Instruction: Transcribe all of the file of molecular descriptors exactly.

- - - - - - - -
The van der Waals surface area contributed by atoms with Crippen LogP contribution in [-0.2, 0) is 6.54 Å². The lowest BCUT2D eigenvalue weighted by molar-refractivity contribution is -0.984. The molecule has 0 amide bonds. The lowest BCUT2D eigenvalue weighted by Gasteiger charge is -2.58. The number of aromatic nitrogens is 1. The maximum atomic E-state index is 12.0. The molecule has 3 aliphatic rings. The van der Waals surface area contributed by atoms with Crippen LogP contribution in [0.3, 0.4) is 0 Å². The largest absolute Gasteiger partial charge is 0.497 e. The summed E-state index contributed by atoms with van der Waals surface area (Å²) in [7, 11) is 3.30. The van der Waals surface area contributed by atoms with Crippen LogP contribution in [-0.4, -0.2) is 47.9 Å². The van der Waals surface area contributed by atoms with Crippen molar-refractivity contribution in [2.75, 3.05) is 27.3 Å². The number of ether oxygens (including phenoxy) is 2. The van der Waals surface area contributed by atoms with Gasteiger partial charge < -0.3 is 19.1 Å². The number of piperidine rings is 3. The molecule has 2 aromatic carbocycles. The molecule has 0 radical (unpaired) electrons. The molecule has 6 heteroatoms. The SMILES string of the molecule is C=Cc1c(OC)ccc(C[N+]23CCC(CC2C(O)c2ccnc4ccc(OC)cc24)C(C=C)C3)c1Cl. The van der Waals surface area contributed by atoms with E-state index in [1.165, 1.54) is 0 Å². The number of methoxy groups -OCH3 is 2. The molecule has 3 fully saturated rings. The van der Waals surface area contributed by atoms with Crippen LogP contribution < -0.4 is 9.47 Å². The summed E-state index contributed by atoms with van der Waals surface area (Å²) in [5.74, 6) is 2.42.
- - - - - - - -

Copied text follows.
The van der Waals surface area contributed by atoms with Crippen LogP contribution in [-0.2, 0) is 6.54 Å². The lowest BCUT2D eigenvalue weighted by molar-refractivity contribution is -0.984. The molecule has 0 amide bonds. The lowest BCUT2D eigenvalue weighted by Gasteiger charge is -2.58. The number of aromatic nitrogens is 1. The maximum atomic E-state index is 12.0. The molecule has 3 aliphatic rings. The van der Waals surface area contributed by atoms with Crippen LogP contribution in [0.3, 0.4) is 0 Å². The largest absolute Gasteiger partial charge is 0.497 e. The summed E-state index contributed by atoms with van der Waals surface area (Å²) in [7, 11) is 3.30. The van der Waals surface area contributed by atoms with Crippen LogP contribution in [-0.4, -0.2) is 47.9 Å². The van der Waals surface area contributed by atoms with Crippen molar-refractivity contribution in [2.75, 3.05) is 27.3 Å². The number of ether oxygens (including phenoxy) is 2. The van der Waals surface area contributed by atoms with Gasteiger partial charge < -0.3 is 19.1 Å². The number of piperidine rings is 3. The molecule has 2 aromatic carbocycles. The molecule has 0 radical (unpaired) electrons. The molecule has 6 heteroatoms. The SMILES string of the molecule is C=Cc1c(OC)ccc(C[N+]23CCC(CC2C(O)c2ccnc4ccc(OC)cc24)C(C=C)C3)c1Cl. The van der Waals surface area contributed by atoms with E-state index in [1.165, 1.54) is 0 Å². The number of methoxy groups -OCH3 is 2. The molecule has 3 fully saturated rings. The van der Waals surface area contributed by atoms with Crippen LogP contribution < -0.4 is 9.47 Å². The summed E-state index contributed by atoms with van der Waals surface area (Å²) in [5.74, 6) is 2.42.